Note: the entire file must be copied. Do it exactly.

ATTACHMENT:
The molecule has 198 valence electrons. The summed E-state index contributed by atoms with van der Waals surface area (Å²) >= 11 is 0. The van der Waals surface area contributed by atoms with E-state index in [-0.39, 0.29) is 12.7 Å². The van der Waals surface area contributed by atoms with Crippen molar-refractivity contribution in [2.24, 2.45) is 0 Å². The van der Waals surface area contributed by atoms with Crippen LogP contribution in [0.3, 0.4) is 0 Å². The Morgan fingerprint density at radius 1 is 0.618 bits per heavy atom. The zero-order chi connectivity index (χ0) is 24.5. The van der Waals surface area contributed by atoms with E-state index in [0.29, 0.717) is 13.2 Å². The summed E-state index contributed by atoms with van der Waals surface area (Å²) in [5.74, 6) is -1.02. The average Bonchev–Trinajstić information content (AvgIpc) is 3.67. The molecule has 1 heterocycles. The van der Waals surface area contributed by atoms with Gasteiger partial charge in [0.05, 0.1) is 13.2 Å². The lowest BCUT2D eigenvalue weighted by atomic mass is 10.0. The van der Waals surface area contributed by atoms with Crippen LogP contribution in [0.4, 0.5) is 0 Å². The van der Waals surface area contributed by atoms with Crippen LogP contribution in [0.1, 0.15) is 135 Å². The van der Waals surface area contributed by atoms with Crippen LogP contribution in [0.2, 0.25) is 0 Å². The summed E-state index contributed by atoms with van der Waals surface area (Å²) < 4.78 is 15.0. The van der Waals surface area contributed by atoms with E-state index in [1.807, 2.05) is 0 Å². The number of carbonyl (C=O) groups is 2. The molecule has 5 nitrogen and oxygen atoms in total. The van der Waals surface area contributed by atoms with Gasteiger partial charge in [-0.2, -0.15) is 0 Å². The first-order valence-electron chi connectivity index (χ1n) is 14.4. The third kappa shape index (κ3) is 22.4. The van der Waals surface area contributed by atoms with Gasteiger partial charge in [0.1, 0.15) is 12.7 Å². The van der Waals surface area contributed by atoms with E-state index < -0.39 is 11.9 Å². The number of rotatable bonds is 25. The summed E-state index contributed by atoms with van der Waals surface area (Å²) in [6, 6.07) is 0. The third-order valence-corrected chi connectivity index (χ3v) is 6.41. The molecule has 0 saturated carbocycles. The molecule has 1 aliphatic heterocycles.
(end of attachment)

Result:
The molecule has 198 valence electrons. The summed E-state index contributed by atoms with van der Waals surface area (Å²) >= 11 is 0. The van der Waals surface area contributed by atoms with E-state index in [-0.39, 0.29) is 12.7 Å². The van der Waals surface area contributed by atoms with Crippen molar-refractivity contribution in [2.24, 2.45) is 0 Å². The van der Waals surface area contributed by atoms with Crippen LogP contribution in [0.3, 0.4) is 0 Å². The Morgan fingerprint density at radius 1 is 0.618 bits per heavy atom. The zero-order chi connectivity index (χ0) is 24.5. The van der Waals surface area contributed by atoms with E-state index in [0.29, 0.717) is 13.2 Å². The summed E-state index contributed by atoms with van der Waals surface area (Å²) in [5.74, 6) is -1.02. The average Bonchev–Trinajstić information content (AvgIpc) is 3.67. The molecule has 1 heterocycles. The van der Waals surface area contributed by atoms with Gasteiger partial charge in [0.05, 0.1) is 13.2 Å². The lowest BCUT2D eigenvalue weighted by atomic mass is 10.0. The van der Waals surface area contributed by atoms with Crippen LogP contribution in [0.4, 0.5) is 0 Å². The van der Waals surface area contributed by atoms with Crippen LogP contribution in [0.1, 0.15) is 135 Å². The van der Waals surface area contributed by atoms with Crippen LogP contribution in [0.2, 0.25) is 0 Å². The summed E-state index contributed by atoms with van der Waals surface area (Å²) < 4.78 is 15.0. The van der Waals surface area contributed by atoms with E-state index in [1.807, 2.05) is 0 Å². The number of carbonyl (C=O) groups is 2. The molecule has 5 nitrogen and oxygen atoms in total. The van der Waals surface area contributed by atoms with Gasteiger partial charge in [-0.2, -0.15) is 0 Å². The first-order valence-electron chi connectivity index (χ1n) is 14.4. The third kappa shape index (κ3) is 22.4. The van der Waals surface area contributed by atoms with Gasteiger partial charge in [0.1, 0.15) is 12.7 Å². The van der Waals surface area contributed by atoms with E-state index < -0.39 is 11.9 Å². The number of rotatable bonds is 25. The summed E-state index contributed by atoms with van der Waals surface area (Å²) in [6, 6.07) is 0. The third-order valence-corrected chi connectivity index (χ3v) is 6.41. The molecule has 0 saturated carbocycles. The molecule has 1 aliphatic heterocycles.